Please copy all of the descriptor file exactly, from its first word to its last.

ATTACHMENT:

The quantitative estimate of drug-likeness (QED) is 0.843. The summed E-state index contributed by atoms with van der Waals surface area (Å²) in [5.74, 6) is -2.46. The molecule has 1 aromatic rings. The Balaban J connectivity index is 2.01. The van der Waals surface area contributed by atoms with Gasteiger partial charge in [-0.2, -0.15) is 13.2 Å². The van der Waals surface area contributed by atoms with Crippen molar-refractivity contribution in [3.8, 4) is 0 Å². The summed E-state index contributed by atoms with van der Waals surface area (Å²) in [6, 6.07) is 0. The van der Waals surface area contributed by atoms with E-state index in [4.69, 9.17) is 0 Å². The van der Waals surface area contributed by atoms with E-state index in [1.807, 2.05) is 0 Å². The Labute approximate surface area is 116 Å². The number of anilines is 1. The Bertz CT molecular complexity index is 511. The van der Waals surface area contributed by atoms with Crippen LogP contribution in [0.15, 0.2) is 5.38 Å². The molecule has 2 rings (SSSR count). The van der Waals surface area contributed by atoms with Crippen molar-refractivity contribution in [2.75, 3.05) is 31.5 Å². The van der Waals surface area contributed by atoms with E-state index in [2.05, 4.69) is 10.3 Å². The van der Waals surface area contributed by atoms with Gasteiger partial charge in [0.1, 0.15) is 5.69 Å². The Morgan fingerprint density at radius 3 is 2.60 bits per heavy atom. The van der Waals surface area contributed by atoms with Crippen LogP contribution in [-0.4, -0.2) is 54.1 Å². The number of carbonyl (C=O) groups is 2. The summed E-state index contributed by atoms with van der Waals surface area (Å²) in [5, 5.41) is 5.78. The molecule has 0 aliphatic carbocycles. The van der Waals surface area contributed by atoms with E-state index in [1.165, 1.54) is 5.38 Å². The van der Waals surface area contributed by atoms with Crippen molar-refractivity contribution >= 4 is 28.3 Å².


The quantitative estimate of drug-likeness (QED) is 0.843. The summed E-state index contributed by atoms with van der Waals surface area (Å²) in [5.74, 6) is -2.46. The molecule has 1 aromatic rings. The Balaban J connectivity index is 2.01. The van der Waals surface area contributed by atoms with Gasteiger partial charge in [-0.2, -0.15) is 13.2 Å². The van der Waals surface area contributed by atoms with Crippen molar-refractivity contribution in [3.8, 4) is 0 Å². The summed E-state index contributed by atoms with van der Waals surface area (Å²) in [6, 6.07) is 0. The van der Waals surface area contributed by atoms with E-state index in [4.69, 9.17) is 0 Å². The van der Waals surface area contributed by atoms with E-state index in [1.807, 2.05) is 0 Å². The Labute approximate surface area is 116 Å². The number of anilines is 1. The Bertz CT molecular complexity index is 511. The van der Waals surface area contributed by atoms with Crippen LogP contribution in [0.15, 0.2) is 5.38 Å². The molecule has 2 rings (SSSR count). The van der Waals surface area contributed by atoms with Crippen molar-refractivity contribution in [2.75, 3.05) is 31.5 Å². The van der Waals surface area contributed by atoms with E-state index in [2.05, 4.69) is 10.3 Å². The van der Waals surface area contributed by atoms with Gasteiger partial charge in [0.1, 0.15) is 5.69 Å². The Morgan fingerprint density at radius 3 is 2.60 bits per heavy atom. The van der Waals surface area contributed by atoms with Crippen LogP contribution in [-0.4, -0.2) is 54.1 Å². The number of carbonyl (C=O) groups is 2. The summed E-state index contributed by atoms with van der Waals surface area (Å²) in [5, 5.41) is 5.78. The molecule has 0 aliphatic carbocycles. The van der Waals surface area contributed by atoms with E-state index in [1.165, 1.54) is 5.38 Å². The van der Waals surface area contributed by atoms with Crippen molar-refractivity contribution >= 4 is 28.3 Å².